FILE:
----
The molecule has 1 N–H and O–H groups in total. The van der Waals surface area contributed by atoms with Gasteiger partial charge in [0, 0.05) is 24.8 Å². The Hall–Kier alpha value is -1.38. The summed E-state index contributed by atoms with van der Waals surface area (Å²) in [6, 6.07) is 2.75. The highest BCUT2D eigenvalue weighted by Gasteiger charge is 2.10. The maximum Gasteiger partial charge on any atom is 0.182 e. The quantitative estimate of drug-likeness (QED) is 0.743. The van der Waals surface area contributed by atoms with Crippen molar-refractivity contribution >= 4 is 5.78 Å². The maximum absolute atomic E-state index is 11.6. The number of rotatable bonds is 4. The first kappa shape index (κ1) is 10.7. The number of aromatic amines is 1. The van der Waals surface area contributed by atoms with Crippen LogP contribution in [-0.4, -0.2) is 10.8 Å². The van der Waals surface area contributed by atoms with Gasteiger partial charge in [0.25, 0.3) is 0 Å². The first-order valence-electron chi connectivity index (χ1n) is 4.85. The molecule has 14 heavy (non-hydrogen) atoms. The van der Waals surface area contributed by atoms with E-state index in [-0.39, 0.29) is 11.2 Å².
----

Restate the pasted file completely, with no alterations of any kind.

The molecule has 1 N–H and O–H groups in total. The van der Waals surface area contributed by atoms with Gasteiger partial charge in [0, 0.05) is 24.8 Å². The Hall–Kier alpha value is -1.38. The summed E-state index contributed by atoms with van der Waals surface area (Å²) in [6, 6.07) is 2.75. The highest BCUT2D eigenvalue weighted by Gasteiger charge is 2.10. The maximum Gasteiger partial charge on any atom is 0.182 e. The quantitative estimate of drug-likeness (QED) is 0.743. The van der Waals surface area contributed by atoms with Crippen molar-refractivity contribution >= 4 is 5.78 Å². The maximum absolute atomic E-state index is 11.6. The number of rotatable bonds is 4. The first kappa shape index (κ1) is 10.7. The number of aromatic amines is 1. The van der Waals surface area contributed by atoms with Crippen LogP contribution in [-0.4, -0.2) is 10.8 Å². The van der Waals surface area contributed by atoms with Gasteiger partial charge in [0.25, 0.3) is 0 Å². The first-order valence-electron chi connectivity index (χ1n) is 4.85. The molecule has 14 heavy (non-hydrogen) atoms. The van der Waals surface area contributed by atoms with E-state index in [-0.39, 0.29) is 11.2 Å².